Public School Hell

I recently came across a newspaper article discussing the preparations for the fall term being made by Savannah high school teachers. This sentence jumped out at me; "On the first day of new teacher orientation, new teachers address the problem of how to handle violent and disruptive students and were taught self-defense by Savannah police."

During my high school days it would have been unthinkable that teachers needed to learn how to defend themselves against attacks by students. And I would have been incredulous if anyone had predicted that the day would come when schools would hire security guards to make hallways safe.

But this is commonplace at schools today and it shouldn't come as a surprise that two-thirds of new teachers entering the profession drop out in five years or less. The primary reason given is unmanageable discipline problems with students.

Who is responsible for these unruly students? Did parents opt out? Did schools lower disciplinary standards? While both of these probably contribute to the problem, I put most of the blame on the government and organized do-gooders who influence government policies. By intruding into every facet of our lives, imposing untested theories on us and usurping the authority of parents as well as schools, Washington has managed to undermine personal responsibility.

As a result students must pass through metal detectors as they enter buildings. This is necessary for safety reasons but from a technical standpoint, I'm puzzled. I would think that alarms would be set off by students' nose rings and other metal adornments pierced into chins, sides of faces and other unmentionable parts of their bodies. Possibly the detectors are so finely calibrated that they ignore these small metallic objects.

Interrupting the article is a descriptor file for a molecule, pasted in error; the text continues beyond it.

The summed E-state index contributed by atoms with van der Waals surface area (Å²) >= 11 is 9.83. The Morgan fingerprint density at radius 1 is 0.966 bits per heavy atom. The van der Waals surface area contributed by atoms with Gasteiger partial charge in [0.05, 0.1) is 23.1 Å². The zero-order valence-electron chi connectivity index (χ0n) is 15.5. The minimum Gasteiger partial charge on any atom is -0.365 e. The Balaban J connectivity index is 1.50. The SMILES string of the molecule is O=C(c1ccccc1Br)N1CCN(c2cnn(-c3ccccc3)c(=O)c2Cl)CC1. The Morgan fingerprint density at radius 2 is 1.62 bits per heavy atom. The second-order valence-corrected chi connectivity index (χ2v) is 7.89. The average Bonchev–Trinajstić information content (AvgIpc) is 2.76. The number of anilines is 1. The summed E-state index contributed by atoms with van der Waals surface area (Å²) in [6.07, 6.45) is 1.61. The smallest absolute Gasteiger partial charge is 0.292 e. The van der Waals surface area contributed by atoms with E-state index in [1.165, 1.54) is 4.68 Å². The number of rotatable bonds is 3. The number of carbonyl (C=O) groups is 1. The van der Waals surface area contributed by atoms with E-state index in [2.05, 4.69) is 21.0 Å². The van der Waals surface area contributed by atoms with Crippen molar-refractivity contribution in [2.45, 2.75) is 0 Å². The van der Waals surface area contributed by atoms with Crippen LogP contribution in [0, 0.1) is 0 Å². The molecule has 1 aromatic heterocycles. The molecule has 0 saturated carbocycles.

Adolescent girls come to school in form-fitting clothes that often exposes their navels. Many have acquired tattoos, the latest female fashion statement. In fact, my wife maintains that this generation of women value a tattoo more than an I.Q. On the other hand, thanks to the ACLU, boys are allowed to come to school with the tops of their underwear showing. I don't know if this is a turn-on for girls but it certainly represents the sort of legalistic triumph the ACLU is so proud of.

The saddest trend at today's schools is one that I want to expound on. I'm talking about providing day care centers for babies of unwed female students. In my school days, I could never have conceived of this, not even in my wildest imagination. And it's still hard to believe. Either I'm an anachronistic throwback to a less sophisticated time or our nation is in serious trouble.

Many schools and local health departments distribute free condoms to teens so these pregnancies could easily be avoided. Are these young girls completely unthinking and irresponsible? Maybe not. Consider this. The girls with illegitimate babies receive assistance checks from the government. The more illegitimate babies they have, the more money they receive. Perhaps, in spite of low SAT scores, these girls are developing early entrepreneurial skills.

Is it naïve to think that these young women change their behavior when they leave school for the real world? They don't and this Breeding for Dollars phenomenon continues. And it seriously affects the wallets and pocketbooks of taxpayers.

Young women examine the facts and make an economic decision to have a baby out of wedlock. This is a typical case: If a single woman has an illegitimate baby (we can't use the correct term "bastard" any more) she can get a monthly assistance check from the government. In addition she also gets a payroll check from her employer.

Her mother or another relative raises her child but she can visit as often she wishes. From her monthly subsidy check, part is given to her relative to care for the child and the remaining amount is hers to spend as she sees fit. She cares for her child and spends a lot of time with it but she can't get married and be a responsible parent because her monthly income would be reduced.

In this case, and I suspect there are many more like it, government exacerbated the problem it was trying to remedy. This is because Washington bureaucrats are so out of touch with the real world that they don't understand how life works. You don't make an irresponsible person responsible by simply giving them money.

And you don't turn adolescents into reliable adults by catering to their every whim. Someday the running of the country will be turned over to this younger generation. In the meantime the best that we can do is pray for a miracle.

September 8, 2001